New Illinois Law Means Inmates Can Challenge Conviction with DNA Testing

overturned convictions, Illinois criminal defense attorney, false accusation, murder convictions, Legislation expanding Illinois’ convicts’ right to challenge convictions based on DNA testing has moved forward in the state this year. The statute that passed through the Illinois State Senate and House in the spring has just been signed by Governor Quinn.

The move by the state is part of a national trend in the last several years as the technology associated with DNA testing has improved, combined with a growing awareness in the legal community that the conviction of innocents is a problem that cannot be ignored by the American justice system. Additional technical assistance is available to both accused individuals and those who represent them via the National Institute of Justice.

Innocent People Often Plead Guilty to Avoid Harsher Sentences

The new Illinois statute acknowledges that innocent defendants sometimes plead guilty to lesser crimes that lead to incarceration in order to avoid the possibility of harsher sentencing. The new state law gives the right to use this scientific technique to prove innocence, only if the evidence was not available at trial.

The law will be primarily used in rape and murder cases, and is not expected to open a floodgate of appeals. That said, the statute removes Illinois from the remaining handful of states that currently block such testing following a guilty plea.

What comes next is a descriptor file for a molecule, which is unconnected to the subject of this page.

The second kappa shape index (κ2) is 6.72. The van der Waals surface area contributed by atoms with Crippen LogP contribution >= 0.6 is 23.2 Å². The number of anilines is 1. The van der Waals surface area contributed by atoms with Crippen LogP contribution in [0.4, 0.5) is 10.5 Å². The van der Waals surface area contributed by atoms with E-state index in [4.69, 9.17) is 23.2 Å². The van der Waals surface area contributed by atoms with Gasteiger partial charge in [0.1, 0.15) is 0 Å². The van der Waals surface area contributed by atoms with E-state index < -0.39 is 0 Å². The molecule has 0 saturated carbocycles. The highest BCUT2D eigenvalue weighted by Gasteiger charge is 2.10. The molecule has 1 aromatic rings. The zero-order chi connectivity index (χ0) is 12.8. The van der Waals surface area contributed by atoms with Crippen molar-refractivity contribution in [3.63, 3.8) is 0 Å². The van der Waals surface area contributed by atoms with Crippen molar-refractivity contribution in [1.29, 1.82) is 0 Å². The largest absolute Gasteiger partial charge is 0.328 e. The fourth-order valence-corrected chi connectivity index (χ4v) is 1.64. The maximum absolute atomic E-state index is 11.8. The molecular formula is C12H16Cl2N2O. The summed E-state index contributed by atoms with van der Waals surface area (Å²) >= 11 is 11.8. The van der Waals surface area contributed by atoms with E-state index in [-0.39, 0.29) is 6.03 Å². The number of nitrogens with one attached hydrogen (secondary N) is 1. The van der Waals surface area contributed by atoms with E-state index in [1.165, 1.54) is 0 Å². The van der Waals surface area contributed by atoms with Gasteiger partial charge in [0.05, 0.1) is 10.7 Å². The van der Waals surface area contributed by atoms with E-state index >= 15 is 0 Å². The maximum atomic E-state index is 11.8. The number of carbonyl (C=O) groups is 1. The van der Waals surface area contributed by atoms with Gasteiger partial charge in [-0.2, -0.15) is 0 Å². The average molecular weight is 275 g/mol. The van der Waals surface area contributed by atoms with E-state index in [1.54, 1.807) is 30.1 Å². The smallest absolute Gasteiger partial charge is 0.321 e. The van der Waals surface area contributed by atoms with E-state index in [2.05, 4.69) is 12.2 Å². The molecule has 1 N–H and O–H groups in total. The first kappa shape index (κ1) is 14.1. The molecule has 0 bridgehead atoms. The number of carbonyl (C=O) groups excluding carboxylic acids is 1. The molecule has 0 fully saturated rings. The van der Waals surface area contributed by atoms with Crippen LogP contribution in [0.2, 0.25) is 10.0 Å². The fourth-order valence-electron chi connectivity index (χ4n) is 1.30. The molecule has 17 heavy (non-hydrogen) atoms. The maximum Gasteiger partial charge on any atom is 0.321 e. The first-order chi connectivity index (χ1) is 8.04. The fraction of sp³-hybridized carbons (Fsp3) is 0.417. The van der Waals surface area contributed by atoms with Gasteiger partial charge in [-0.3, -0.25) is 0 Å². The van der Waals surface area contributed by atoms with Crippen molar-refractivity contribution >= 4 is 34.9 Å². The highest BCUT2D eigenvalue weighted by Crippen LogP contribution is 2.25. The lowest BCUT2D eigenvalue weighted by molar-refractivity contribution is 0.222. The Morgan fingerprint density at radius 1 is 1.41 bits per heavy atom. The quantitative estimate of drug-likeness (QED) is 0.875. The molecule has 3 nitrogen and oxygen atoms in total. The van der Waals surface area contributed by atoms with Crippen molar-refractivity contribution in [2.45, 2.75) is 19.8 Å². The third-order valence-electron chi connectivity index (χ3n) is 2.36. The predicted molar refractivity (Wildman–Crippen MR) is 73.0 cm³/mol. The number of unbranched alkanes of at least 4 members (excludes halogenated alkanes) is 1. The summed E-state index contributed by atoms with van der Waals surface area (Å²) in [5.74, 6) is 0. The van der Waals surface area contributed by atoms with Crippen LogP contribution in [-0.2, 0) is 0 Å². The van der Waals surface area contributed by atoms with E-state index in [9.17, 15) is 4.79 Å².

Statistics collected by the National Registry of Exonerations show that just over 10 percent of people in Cook County plead guilty before having their convictions overturned. In these cases, just under five percent are cleared by DNA evidence.

Sponsors of the bill in the Illinois Senate do not expect many inmates to meet the requirements of the new law, unless there is a “reasonable possibility” that DNA testing would have led to acquittal at trial. Nevertheless, sentiment among lawmakers has been that this kind of reform is important to protect the rights of those unjustly accused.

Just How Many Innocent People Are Incarcerated?

According to the Innocence Project, a non profit advocacy group that lobbies for DNA reform, there have been 317 post-conviction DNA exonerations in the United States. Eighteen people are known to have been sentenced to death before DNA evidence proved their innocence. The average sentence served by those later exonerated by such tests has been 13 ½ years.

In addition, about 70 percent of those exonerated by DNA testing are people of color, and in almost half of such cases, DNA testing has also led to identification of the actual perpetrator.

Do You Need Professional Legal Help?

If you or someone you know is in need of post-conviction representation to overturn a criminal conviction, you will need the advice and expertise of an experienced Chicago criminal defense attorney. Contact the Law Offices of Hal M. Garfinkel LLC, Chicago Criminal Defense Attorney today.

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